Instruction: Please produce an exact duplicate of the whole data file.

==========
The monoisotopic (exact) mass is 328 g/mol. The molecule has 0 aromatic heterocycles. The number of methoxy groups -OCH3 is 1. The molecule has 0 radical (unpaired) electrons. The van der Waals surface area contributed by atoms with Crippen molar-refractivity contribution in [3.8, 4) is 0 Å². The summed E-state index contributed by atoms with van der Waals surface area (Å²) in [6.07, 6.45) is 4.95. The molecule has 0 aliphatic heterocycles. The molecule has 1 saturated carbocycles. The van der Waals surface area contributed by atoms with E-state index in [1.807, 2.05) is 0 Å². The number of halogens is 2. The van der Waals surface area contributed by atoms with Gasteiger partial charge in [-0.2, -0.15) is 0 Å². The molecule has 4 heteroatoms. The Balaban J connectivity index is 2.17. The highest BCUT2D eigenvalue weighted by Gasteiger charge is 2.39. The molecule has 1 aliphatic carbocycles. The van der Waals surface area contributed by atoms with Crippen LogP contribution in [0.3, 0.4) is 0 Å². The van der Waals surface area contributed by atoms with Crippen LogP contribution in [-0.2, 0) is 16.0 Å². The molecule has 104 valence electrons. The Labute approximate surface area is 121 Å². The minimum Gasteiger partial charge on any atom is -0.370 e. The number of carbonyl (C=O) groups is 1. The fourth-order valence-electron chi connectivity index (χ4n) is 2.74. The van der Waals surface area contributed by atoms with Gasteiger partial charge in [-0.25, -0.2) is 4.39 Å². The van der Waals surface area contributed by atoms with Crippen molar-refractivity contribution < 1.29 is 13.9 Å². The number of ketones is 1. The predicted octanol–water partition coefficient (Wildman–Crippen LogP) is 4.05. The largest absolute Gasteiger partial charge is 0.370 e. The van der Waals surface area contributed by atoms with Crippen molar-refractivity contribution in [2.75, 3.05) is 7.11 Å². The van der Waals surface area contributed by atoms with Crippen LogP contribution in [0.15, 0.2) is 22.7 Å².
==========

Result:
The monoisotopic (exact) mass is 328 g/mol. The molecule has 0 aromatic heterocycles. The number of methoxy groups -OCH3 is 1. The molecule has 0 radical (unpaired) electrons. The van der Waals surface area contributed by atoms with Crippen molar-refractivity contribution in [3.8, 4) is 0 Å². The summed E-state index contributed by atoms with van der Waals surface area (Å²) in [6.07, 6.45) is 4.95. The molecule has 0 aliphatic heterocycles. The molecule has 1 saturated carbocycles. The van der Waals surface area contributed by atoms with E-state index in [1.807, 2.05) is 0 Å². The number of halogens is 2. The van der Waals surface area contributed by atoms with Gasteiger partial charge in [-0.2, -0.15) is 0 Å². The molecule has 4 heteroatoms. The Balaban J connectivity index is 2.17. The highest BCUT2D eigenvalue weighted by Gasteiger charge is 2.39. The molecule has 1 aliphatic carbocycles. The van der Waals surface area contributed by atoms with Crippen LogP contribution in [0.3, 0.4) is 0 Å². The van der Waals surface area contributed by atoms with Crippen LogP contribution in [-0.2, 0) is 16.0 Å². The molecule has 104 valence electrons. The Labute approximate surface area is 121 Å². The minimum Gasteiger partial charge on any atom is -0.370 e. The number of carbonyl (C=O) groups is 1. The fourth-order valence-electron chi connectivity index (χ4n) is 2.74. The van der Waals surface area contributed by atoms with Gasteiger partial charge in [-0.25, -0.2) is 4.39 Å². The van der Waals surface area contributed by atoms with Crippen molar-refractivity contribution < 1.29 is 13.9 Å². The number of ketones is 1. The predicted octanol–water partition coefficient (Wildman–Crippen LogP) is 4.05. The largest absolute Gasteiger partial charge is 0.370 e. The van der Waals surface area contributed by atoms with Crippen molar-refractivity contribution in [2.75, 3.05) is 7.11 Å². The van der Waals surface area contributed by atoms with Crippen LogP contribution in [0.15, 0.2) is 22.7 Å².